Truckers and their suppliers, however, have largely embraced greenhouse-gas limits as a way to cut their future fuel costs. This month, the government will finalize the first-ever greenhouse-gas rules for medium and heavy-duty trucks between the 2014 and 2018 model years. Depending on the final standards, by 2030 the truck and passenger vehicle rules combined could cut annual emissions by 725 million metric tons, or 13 percent of the nation’s current net emissions.
One of the wild cards in the current negotiations is whether the California Air Resources Board — which imposed the nation’s first-ever limits on vehicles’ greenhouse-gas emissions — will endorse a second national standard or opt to pursue stricter limits on its own.
A look at the biggest carbon polluters
“If we are not on a pathway to solving the global problem of climate change with the national program, we reserve the right to set our own standards,” said Tom Cackette, CARB’s deputy chief executive, who did not specify what those standards might be.
While domestic auto manufacturers have privately pushed for a much lower efficiency target than 56.2 mpg, at least one — General Motors — has indicated it could meet strict standards.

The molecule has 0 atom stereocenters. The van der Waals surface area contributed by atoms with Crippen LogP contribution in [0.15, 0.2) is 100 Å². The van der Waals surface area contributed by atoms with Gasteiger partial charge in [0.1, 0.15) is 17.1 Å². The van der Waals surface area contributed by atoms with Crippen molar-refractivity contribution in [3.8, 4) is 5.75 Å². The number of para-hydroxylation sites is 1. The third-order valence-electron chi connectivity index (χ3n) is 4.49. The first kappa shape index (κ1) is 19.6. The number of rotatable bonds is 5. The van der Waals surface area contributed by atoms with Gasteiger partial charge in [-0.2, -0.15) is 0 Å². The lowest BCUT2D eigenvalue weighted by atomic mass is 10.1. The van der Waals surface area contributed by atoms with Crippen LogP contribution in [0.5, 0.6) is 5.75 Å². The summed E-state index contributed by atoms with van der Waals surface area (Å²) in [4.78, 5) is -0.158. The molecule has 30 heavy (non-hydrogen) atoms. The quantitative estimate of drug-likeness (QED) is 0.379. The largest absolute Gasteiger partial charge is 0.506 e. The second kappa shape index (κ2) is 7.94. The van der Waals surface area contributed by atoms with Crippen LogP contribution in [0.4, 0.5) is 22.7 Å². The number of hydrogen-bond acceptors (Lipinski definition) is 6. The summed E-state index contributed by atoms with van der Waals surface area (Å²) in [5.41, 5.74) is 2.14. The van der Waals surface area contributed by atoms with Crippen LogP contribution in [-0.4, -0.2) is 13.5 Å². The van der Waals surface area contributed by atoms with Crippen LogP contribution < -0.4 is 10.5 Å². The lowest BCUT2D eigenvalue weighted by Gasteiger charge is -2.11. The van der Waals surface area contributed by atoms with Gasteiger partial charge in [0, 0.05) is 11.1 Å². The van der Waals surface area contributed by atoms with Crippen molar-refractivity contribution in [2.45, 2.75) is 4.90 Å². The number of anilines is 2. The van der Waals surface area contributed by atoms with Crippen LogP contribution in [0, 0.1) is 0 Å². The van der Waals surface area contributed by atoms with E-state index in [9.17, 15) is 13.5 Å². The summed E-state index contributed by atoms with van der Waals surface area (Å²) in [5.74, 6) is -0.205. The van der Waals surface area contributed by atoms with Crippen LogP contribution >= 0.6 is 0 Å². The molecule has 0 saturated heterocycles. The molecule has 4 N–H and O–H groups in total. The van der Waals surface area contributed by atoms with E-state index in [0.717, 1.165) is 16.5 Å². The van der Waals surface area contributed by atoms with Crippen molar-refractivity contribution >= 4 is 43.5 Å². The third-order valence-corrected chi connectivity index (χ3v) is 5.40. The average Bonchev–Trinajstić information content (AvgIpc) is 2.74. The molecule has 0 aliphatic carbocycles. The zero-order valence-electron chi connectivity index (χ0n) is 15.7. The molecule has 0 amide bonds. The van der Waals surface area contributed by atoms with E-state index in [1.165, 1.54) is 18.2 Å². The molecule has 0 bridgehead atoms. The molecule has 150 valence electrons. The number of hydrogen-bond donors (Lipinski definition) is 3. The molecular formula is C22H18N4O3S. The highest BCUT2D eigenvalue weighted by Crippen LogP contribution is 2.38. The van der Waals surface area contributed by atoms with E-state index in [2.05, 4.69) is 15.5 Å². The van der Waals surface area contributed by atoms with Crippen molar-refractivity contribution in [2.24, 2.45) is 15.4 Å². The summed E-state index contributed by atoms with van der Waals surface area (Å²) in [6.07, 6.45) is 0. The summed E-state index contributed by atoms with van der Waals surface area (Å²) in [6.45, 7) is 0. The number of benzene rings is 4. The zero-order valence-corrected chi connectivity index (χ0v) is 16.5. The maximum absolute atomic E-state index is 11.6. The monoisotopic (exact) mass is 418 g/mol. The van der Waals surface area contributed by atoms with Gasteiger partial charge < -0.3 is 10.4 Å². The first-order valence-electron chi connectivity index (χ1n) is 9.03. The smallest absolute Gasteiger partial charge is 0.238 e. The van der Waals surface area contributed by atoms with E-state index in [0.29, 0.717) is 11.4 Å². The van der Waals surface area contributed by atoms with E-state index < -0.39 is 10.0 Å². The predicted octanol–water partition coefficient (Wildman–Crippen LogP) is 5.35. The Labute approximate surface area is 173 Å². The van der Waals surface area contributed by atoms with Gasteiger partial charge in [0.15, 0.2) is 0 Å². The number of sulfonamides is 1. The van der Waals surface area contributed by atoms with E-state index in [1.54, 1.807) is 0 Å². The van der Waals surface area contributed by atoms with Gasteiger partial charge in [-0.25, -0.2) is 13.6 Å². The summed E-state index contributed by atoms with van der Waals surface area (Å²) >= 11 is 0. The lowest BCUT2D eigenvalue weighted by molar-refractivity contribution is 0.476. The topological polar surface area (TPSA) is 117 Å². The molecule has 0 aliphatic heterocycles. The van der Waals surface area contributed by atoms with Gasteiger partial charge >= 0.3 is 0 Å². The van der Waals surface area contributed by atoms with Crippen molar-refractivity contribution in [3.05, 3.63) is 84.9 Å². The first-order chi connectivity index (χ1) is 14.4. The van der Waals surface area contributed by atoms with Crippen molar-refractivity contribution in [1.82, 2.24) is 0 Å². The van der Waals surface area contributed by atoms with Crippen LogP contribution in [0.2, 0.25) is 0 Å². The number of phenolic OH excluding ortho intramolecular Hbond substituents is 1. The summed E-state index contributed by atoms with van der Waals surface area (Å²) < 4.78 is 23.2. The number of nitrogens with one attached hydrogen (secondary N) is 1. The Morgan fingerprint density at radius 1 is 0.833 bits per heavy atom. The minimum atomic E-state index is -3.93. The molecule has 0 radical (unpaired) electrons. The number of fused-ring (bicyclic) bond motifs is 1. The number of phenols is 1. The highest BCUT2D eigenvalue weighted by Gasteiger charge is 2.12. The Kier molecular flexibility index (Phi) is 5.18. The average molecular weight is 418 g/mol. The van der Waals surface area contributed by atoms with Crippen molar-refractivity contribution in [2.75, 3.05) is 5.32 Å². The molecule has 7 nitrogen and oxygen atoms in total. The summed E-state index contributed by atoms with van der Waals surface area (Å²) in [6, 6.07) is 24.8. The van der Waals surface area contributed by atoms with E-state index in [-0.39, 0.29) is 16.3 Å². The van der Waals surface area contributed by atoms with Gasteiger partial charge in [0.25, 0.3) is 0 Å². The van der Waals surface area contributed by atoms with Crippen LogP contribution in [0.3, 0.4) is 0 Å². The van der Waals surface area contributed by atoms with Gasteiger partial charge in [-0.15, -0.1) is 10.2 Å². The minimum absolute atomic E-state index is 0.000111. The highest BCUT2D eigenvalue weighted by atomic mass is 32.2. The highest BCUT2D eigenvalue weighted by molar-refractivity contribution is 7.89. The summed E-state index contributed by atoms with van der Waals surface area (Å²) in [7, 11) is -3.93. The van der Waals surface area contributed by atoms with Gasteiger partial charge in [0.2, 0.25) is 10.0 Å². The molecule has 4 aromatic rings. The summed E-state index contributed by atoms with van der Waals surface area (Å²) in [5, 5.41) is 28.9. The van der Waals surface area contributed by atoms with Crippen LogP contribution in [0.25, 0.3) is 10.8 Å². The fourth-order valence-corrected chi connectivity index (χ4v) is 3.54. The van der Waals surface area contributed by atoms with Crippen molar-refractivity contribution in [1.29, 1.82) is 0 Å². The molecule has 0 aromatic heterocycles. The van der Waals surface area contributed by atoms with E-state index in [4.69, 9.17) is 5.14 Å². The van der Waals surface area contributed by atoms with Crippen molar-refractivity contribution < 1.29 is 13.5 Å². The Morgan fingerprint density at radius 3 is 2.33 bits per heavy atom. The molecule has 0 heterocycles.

“We’re willing to be pushed by a tough national standard,” Greg Martin, GM’s Washington spokesman, said in an interview. But he added: “The devil is in the details.”
Car companies suggest the average cost of a vehicle would increase by as much as $6,000 if it had to average 56.2 mpg 14 years from now; federal agencies put that increase at $2,375.
Environmentalists such as Roland Hwang, transportation program director for the Natural Resources Defense Council, note that consumers would save an average of $6,412 in fuel costs over the vehicle’s lifetime. Hwang said NRDC and other groups are still pushing for at least 60 mpg as the 2025 standard, adding: “We are very concerned about loopholes that can substantially undermine the 56.2-mpg target benefits.”
Meanwhile, in a brief filed by Texas and other states in the U.S. Court of Appeals for the District of Columbia Circuit, the plaintiffs questioned the EPA conclusion that vehicle emissions “contribute to the perceived but undefined danger variously referred to as ‘climate change’ or ‘global warming.’ ” They questioned whether the greenhouse gases coming from tailpipes qualify as air pollutants.